At the ballpark, the hapless Senators vow to play their best despite their failings ("Heart"). Then Joe Hardy is suddenly discovered and joins the team. Gloria, a reporter, praises him ("Shoeless Joe from Hannibal, Mo"). His hitting prowess enables the team to move up in the standings.
Though Joe is increasingly successful, he truly misses Meg and moves into her house as a boarder in his persona as Joe Hardy. They begin to bond, especially over her "lost" husband ("A Man Doesn't Know"). Fearful of losing his deal, Applegate calls Lola, "the best homewrecker on [his] staff", to seduce Joe and ensure his loss of the bet. She promises to deliver ("A Little Brains, A Little Talent"), and Applegate introduces her as a sultry South American dancer named "Señorita Lolita Banana." She sings a seductive song ("Whatever Lola Wants"), but Joe's devotion to Meg proves too strong, even for her. Applegate punishes her by firing her, where she performs with other past workers for Applegate ("Who's Got the Pain").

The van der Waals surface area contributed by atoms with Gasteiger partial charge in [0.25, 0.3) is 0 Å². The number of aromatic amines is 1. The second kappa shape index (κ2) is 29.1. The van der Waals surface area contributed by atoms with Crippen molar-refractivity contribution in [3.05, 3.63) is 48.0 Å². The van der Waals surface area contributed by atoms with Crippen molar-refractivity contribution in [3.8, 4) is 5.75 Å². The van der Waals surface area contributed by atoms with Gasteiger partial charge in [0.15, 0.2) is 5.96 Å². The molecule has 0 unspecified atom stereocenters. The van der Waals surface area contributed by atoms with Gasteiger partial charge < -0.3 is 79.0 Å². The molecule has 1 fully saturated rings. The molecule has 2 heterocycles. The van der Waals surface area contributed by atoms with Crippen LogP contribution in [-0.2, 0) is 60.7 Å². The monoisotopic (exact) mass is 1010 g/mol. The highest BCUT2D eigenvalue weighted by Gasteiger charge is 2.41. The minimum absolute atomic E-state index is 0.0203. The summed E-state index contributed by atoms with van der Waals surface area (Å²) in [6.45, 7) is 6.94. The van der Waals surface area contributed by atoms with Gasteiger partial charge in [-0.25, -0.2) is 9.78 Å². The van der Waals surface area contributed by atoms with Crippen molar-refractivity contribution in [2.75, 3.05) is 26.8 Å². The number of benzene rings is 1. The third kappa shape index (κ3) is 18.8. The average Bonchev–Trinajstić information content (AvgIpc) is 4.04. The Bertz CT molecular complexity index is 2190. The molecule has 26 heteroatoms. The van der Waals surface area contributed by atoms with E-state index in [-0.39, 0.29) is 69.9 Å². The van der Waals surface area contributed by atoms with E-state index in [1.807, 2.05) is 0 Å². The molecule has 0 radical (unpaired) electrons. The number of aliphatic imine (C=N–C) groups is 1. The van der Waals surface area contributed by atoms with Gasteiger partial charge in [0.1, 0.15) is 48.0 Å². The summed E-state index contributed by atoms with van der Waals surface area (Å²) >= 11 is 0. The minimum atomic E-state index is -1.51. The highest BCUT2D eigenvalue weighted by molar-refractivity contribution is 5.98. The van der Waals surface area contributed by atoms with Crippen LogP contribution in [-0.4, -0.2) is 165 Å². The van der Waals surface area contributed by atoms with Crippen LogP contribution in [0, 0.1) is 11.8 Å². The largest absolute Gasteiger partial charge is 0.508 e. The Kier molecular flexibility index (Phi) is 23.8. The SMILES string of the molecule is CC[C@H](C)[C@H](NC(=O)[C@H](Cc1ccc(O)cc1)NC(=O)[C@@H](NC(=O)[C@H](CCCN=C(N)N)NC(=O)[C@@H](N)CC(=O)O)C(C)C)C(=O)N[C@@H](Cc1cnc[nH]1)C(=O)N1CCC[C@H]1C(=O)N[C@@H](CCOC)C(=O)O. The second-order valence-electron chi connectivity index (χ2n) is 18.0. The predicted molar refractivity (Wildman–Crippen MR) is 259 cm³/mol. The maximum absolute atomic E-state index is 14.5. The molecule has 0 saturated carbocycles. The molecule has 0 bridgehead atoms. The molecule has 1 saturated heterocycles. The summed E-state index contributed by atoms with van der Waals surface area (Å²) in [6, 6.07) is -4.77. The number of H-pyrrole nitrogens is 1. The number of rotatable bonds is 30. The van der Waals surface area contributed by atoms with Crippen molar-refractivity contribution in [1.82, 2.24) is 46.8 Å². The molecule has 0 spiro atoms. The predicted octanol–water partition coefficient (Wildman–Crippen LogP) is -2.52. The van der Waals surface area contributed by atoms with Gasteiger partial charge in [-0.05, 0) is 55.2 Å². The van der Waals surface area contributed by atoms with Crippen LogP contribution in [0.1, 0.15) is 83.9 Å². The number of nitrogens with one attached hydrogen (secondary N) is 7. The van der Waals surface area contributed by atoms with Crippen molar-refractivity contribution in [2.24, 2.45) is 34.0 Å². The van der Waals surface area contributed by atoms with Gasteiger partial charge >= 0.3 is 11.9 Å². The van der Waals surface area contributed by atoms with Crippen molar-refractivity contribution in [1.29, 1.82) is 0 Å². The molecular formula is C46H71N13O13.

Applegate decides to switch tactics to ensure Joe's failure. He releases false information about Joe's true identity being "Shifty McCoy", an escaped criminal and con artist. When Gloria discovers this information, she presses charges, and he is forced into court.
The Senators prepare for the final game against the Yankees for the pennant and worry about Joe, but they vow to think of nothing but winning ("The Game"). Meanwhile, angry fans are seeking him out, so he decides to leave home. As he does so, he tells Meg indirectly that he is her old husband ("Near to You"). Meanwhile, Applegate is exhausted by the work he has put into winning one bet and thinks about the "simpler" times in his long history ("Those Were the Good Old Days").